Position Preview: Offensive Line

The Chicago Bears had a ridiculous amount of problems offensively this past season, and a lot of them can be attributed to poor blocking up front both running the football and in pass protection. Bear Report takes a look back at 2007 and previews 2008 for the big uglies.

2007 review: The Bears were nothing short of dreadful running the football this past season, finishing 30th in the NFL at 83.1 yards per game on the ground. As for the passing game, Rex Grossman, Brian Griese, and Kyle Orton were sacked a total of 43 times – ninth most in the league.

The starting offensive line averaged 31.8 years old in Week 1, but it was a highly-experienced unit that had played together for almost two full years. However, the running game never truly got going as Cedric Benson, Adrian Peterson, and Garrett Wolfe combined to average less than 3.4 yards per carry. The three-headed monster at quarterback also threw 21 interceptions, more than just three other teams, and a lot of those picks can be blamed on inadequate pass protection in the pocket.

GM Jerry Angelo did not seriously address the offensive line in free agency or the draft last year since he thought he could squeeze one more season out of an aging group, but that decision turned out to be a critical mistake.

On the rise: While he may never be considered starter-quality in Chicago, backup tackle John St. Clair showed some serious versatility all year long. The former Virginia Cavalier started at left tackle in Week 5 as John Tait nursed an injury, at right tackle in Week 13 when Fred Miller wasn't able to go, and took over at left guard for the rest of the year in Week 15 after Terrence Metcalf proved to be completely ineffective. St. Clair even caught a 2-yard touchdown pass from Grossman in Week 2 on a tackle-eligible play.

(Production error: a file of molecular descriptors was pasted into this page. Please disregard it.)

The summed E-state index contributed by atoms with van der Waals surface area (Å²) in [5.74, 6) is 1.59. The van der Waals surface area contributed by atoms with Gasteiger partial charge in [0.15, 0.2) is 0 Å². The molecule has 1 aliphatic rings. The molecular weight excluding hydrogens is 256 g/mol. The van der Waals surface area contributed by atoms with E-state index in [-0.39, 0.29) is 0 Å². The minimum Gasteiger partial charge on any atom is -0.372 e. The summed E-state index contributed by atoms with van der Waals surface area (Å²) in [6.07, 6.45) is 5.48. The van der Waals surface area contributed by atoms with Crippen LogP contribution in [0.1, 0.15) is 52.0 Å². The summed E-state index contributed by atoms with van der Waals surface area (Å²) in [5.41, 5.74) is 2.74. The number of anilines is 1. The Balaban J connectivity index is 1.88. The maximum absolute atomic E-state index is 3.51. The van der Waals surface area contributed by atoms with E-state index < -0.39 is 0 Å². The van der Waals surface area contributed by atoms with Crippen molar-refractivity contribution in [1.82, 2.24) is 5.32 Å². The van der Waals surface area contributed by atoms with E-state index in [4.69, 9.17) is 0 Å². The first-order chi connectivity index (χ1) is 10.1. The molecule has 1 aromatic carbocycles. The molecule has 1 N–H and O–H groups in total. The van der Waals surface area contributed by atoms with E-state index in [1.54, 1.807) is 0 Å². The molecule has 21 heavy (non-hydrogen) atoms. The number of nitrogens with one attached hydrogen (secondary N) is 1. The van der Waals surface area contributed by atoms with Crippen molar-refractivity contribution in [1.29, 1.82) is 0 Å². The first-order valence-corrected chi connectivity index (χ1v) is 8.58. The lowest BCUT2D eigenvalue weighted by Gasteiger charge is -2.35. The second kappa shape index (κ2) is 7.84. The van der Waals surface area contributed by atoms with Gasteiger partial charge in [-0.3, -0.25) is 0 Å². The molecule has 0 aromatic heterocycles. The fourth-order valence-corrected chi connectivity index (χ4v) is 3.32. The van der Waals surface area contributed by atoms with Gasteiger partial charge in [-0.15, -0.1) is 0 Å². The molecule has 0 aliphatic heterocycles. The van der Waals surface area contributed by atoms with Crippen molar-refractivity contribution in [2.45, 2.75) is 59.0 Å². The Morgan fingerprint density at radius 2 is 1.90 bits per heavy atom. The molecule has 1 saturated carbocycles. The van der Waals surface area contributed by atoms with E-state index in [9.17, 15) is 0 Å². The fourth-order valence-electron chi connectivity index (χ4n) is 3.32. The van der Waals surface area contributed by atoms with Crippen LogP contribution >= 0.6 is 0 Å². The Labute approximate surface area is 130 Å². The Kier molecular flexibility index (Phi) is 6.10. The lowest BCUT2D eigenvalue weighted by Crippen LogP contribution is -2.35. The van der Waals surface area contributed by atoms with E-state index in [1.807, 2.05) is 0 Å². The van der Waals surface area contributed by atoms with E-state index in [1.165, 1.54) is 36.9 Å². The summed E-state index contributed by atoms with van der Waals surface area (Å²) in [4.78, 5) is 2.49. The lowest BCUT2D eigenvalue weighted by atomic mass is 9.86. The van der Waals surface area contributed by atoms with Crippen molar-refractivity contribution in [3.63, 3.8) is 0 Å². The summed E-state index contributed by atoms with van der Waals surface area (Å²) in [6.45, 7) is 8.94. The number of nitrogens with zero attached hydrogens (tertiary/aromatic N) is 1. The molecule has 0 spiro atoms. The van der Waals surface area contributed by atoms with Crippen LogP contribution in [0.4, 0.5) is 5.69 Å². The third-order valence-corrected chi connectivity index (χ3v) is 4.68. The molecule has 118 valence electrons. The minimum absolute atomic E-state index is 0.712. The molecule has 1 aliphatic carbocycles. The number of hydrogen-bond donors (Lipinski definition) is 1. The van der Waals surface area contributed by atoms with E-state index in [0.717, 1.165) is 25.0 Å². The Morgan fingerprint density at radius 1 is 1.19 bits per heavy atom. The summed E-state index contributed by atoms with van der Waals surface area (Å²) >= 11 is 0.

Free falling: There are many candidates who could find themselves in this category, although Miller is the dubious winner. After 12 years in the league, Miller might not have anything left in the tank as he was continually beaten around right end by speed rushers and got whistled for a bunch of penalties in the second half of the season. Moving Tait back to the right side would be a wise decision since that's his natural position, although sturdy left tackles certainly don't grow on trees.


C Olin Kreutz
Pablo Martinez Monsivais/AP Images

Free agency/NFL Draft: Angelo didn't sign any free agent linemen a year ago and waited until the fourth round in the draft to select Josh Beekman, who was active for a grand total of one game. Fans would love to see the Steelers' Alan Faneca in a Bears uniform since the perennial Pro Bowler has priced himself out of the Steel City, although the Colts' Ryan Lilja might make more sense because he won't cost nearly as much. With the 14th pick in Round 1 of the upcoming draft, there are a few young tackles who could be both available and worthy of going that high – Ryan Clady of Boise State, Jeff Otah Pittsburgh, and Chris Williams of Vanderbilt would all be quality additions capable of starting right away.

2008 preview: The offensive line needs to look a lot different than it did last year, as even four-time All-Pro center and team captain Olin Kreutz failed to live up to expectations. Left guard Ruben Brown has played in his last Pro Bowl and could retire after a shoulder injury ended his 2007 early, and right guard Roberto Garza is an average player at best. Angelo must find a guard in free agency because St. Clair is not the long-term answer, and there is no excuse for not targeting a tackle on Day 1 of the draft this time.

John Crist is the Publisher of Bear Report and a member of the Professional Football Writers of America. To read him every day, visit BearReport.com and become a Chicago Bears insider.


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